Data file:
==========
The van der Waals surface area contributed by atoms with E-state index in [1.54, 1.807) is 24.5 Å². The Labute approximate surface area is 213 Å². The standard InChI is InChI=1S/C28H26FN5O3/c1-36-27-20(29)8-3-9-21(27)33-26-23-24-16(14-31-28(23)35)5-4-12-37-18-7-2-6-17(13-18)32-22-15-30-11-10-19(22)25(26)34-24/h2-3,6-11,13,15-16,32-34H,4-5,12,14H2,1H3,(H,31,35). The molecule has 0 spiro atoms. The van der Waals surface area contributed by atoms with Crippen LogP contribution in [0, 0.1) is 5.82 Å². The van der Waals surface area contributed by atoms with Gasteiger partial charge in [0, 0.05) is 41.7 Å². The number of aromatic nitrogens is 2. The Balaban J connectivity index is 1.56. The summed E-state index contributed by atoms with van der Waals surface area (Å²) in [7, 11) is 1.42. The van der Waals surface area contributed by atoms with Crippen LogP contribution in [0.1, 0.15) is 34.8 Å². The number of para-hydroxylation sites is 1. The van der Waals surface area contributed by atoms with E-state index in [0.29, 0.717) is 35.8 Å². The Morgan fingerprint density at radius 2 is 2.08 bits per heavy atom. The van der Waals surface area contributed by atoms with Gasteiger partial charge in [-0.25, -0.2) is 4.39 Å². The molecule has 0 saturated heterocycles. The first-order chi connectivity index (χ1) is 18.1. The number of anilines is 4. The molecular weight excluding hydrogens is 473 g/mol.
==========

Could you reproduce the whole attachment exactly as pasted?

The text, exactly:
The van der Waals surface area contributed by atoms with E-state index in [1.54, 1.807) is 24.5 Å². The Labute approximate surface area is 213 Å². The standard InChI is InChI=1S/C28H26FN5O3/c1-36-27-20(29)8-3-9-21(27)33-26-23-24-16(14-31-28(23)35)5-4-12-37-18-7-2-6-17(13-18)32-22-15-30-11-10-19(22)25(26)34-24/h2-3,6-11,13,15-16,32-34H,4-5,12,14H2,1H3,(H,31,35). The molecule has 0 spiro atoms. The van der Waals surface area contributed by atoms with Crippen LogP contribution in [0, 0.1) is 5.82 Å². The van der Waals surface area contributed by atoms with Gasteiger partial charge in [0, 0.05) is 41.7 Å². The number of aromatic nitrogens is 2. The Balaban J connectivity index is 1.56. The summed E-state index contributed by atoms with van der Waals surface area (Å²) in [7, 11) is 1.42. The van der Waals surface area contributed by atoms with Crippen LogP contribution in [0.1, 0.15) is 34.8 Å². The number of para-hydroxylation sites is 1. The van der Waals surface area contributed by atoms with E-state index in [0.29, 0.717) is 35.8 Å². The Morgan fingerprint density at radius 2 is 2.08 bits per heavy atom. The van der Waals surface area contributed by atoms with Gasteiger partial charge in [-0.25, -0.2) is 4.39 Å². The molecule has 0 saturated heterocycles. The first-order chi connectivity index (χ1) is 18.1. The number of anilines is 4. The molecular weight excluding hydrogens is 473 g/mol.